Which brings us to kundalini. The term kundalini refers to the vital force or energy that we all hold within us. Often called the “sleeping goddess” or “serpent power,” it is represented as a serpent coiled around the first chakra or root chakra at the base of the spine. As kundalini moves upwards from the root to the crown chakra, it provides each with a boost of energy. This is desirable, which is why many enlightened people try to engage in kundalini awakening through yoga, breathing techniques, meditation or other forms of exercise, all of which help keep chakras in balance and the energy flowing. In the Hindu tradition, kundalini awakening is both a process and an objective for spiritual development. It leads to the union of personal consciousness and cosmic and divine consciousness. There are many people who have difficulty balancing their chakras, and thus seek the advice and the guidance of a guru.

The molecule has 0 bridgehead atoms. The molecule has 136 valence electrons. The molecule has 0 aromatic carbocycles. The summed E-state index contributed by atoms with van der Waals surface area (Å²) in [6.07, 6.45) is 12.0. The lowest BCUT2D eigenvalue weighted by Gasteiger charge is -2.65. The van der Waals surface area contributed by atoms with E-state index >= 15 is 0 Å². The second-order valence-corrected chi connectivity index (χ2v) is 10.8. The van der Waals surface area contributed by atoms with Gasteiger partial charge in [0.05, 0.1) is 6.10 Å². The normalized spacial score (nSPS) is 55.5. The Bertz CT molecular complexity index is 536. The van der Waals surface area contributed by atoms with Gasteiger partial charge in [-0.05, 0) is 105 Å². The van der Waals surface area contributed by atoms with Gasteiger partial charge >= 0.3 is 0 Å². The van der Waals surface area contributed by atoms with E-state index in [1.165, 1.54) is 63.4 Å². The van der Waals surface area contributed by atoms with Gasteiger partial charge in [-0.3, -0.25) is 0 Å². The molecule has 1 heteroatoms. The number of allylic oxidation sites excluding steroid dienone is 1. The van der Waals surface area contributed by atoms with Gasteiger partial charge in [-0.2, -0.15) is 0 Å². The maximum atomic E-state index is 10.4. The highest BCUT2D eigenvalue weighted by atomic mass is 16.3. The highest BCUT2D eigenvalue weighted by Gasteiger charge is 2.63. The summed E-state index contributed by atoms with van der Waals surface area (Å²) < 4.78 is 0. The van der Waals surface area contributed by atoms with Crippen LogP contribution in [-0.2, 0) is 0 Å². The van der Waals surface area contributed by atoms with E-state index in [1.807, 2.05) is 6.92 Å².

Fun fact: the word guru actually means “dispeller of darkness.” On a personal note, I’ve been flinging that term around for years to describe anyone who is really good at what they do. My dry cleaners will love the fact that I’ve been assigning them cosmic attributes of enlightenment and joy to top off their skill set. I should probably now merely point out that I have a balanced wardrobe…

But in all seriousness, at a basic level, we all appreciate that we can become more balanced by being kind to ourselves and others, and by being honest with ourselves. We feel better about ourselves when we speak our minds in a constructive way, find creative ways to use our skills and let go of resentment and guilt. Sometimes it’s as simple as listening to and learning from differences of opinion, and encouraging others to try new things. In the midst of a constantly changing and fast-paced city like Hong Kong, it’s good to open our hearts and minds to the possibility of goodness through balance. Go. Learn more about your chakras and your own balances and imbalances. Embrace and accept the constant change that growth brings. Namaste.